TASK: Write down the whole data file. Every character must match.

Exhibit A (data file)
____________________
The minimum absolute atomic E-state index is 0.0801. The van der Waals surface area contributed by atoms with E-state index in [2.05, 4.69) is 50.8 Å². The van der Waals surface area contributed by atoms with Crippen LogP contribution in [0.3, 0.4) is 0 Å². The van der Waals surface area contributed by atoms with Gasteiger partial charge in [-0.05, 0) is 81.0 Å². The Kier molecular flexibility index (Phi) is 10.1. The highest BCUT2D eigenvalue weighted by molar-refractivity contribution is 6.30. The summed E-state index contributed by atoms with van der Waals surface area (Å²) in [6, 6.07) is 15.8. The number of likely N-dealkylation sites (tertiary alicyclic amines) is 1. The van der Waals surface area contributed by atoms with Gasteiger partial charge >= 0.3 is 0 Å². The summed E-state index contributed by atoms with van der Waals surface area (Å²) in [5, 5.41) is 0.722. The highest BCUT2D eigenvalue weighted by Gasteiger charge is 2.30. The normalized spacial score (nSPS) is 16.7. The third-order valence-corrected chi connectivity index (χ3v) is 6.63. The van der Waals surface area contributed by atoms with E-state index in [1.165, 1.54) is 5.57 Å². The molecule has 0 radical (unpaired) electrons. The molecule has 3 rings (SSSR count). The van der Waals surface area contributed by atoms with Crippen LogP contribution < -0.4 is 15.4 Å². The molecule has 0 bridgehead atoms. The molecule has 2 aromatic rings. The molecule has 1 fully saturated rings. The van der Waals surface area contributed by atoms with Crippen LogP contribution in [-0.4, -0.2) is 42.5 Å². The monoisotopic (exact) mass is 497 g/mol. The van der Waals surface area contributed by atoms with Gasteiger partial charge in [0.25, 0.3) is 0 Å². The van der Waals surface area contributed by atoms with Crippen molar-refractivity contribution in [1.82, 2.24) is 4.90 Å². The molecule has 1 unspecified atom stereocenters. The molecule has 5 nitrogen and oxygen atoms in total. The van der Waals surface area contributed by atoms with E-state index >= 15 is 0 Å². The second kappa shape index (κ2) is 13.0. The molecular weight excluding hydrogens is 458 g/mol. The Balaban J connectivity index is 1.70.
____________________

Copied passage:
The minimum absolute atomic E-state index is 0.0801. The van der Waals surface area contributed by atoms with E-state index in [2.05, 4.69) is 50.8 Å². The van der Waals surface area contributed by atoms with Crippen LogP contribution in [0.3, 0.4) is 0 Å². The van der Waals surface area contributed by atoms with Gasteiger partial charge in [-0.05, 0) is 81.0 Å². The Kier molecular flexibility index (Phi) is 10.1. The highest BCUT2D eigenvalue weighted by molar-refractivity contribution is 6.30. The summed E-state index contributed by atoms with van der Waals surface area (Å²) in [6, 6.07) is 15.8. The number of likely N-dealkylation sites (tertiary alicyclic amines) is 1. The van der Waals surface area contributed by atoms with Gasteiger partial charge >= 0.3 is 0 Å². The summed E-state index contributed by atoms with van der Waals surface area (Å²) in [5, 5.41) is 0.722. The highest BCUT2D eigenvalue weighted by Gasteiger charge is 2.30. The normalized spacial score (nSPS) is 16.7. The third-order valence-corrected chi connectivity index (χ3v) is 6.63. The van der Waals surface area contributed by atoms with E-state index in [1.165, 1.54) is 5.57 Å². The molecule has 0 radical (unpaired) electrons. The molecule has 3 rings (SSSR count). The van der Waals surface area contributed by atoms with Crippen LogP contribution < -0.4 is 15.4 Å². The molecule has 0 bridgehead atoms. The molecule has 2 aromatic rings. The molecule has 1 fully saturated rings. The van der Waals surface area contributed by atoms with Crippen LogP contribution in [-0.4, -0.2) is 42.5 Å². The monoisotopic (exact) mass is 497 g/mol. The van der Waals surface area contributed by atoms with Gasteiger partial charge in [0.25, 0.3) is 0 Å². The van der Waals surface area contributed by atoms with Crippen molar-refractivity contribution in [1.82, 2.24) is 4.90 Å². The molecule has 1 unspecified atom stereocenters. The molecule has 5 nitrogen and oxygen atoms in total. The van der Waals surface area contributed by atoms with E-state index >= 15 is 0 Å². The second kappa shape index (κ2) is 13.0. The molecular weight excluding hydrogens is 458 g/mol. The Balaban J connectivity index is 1.70.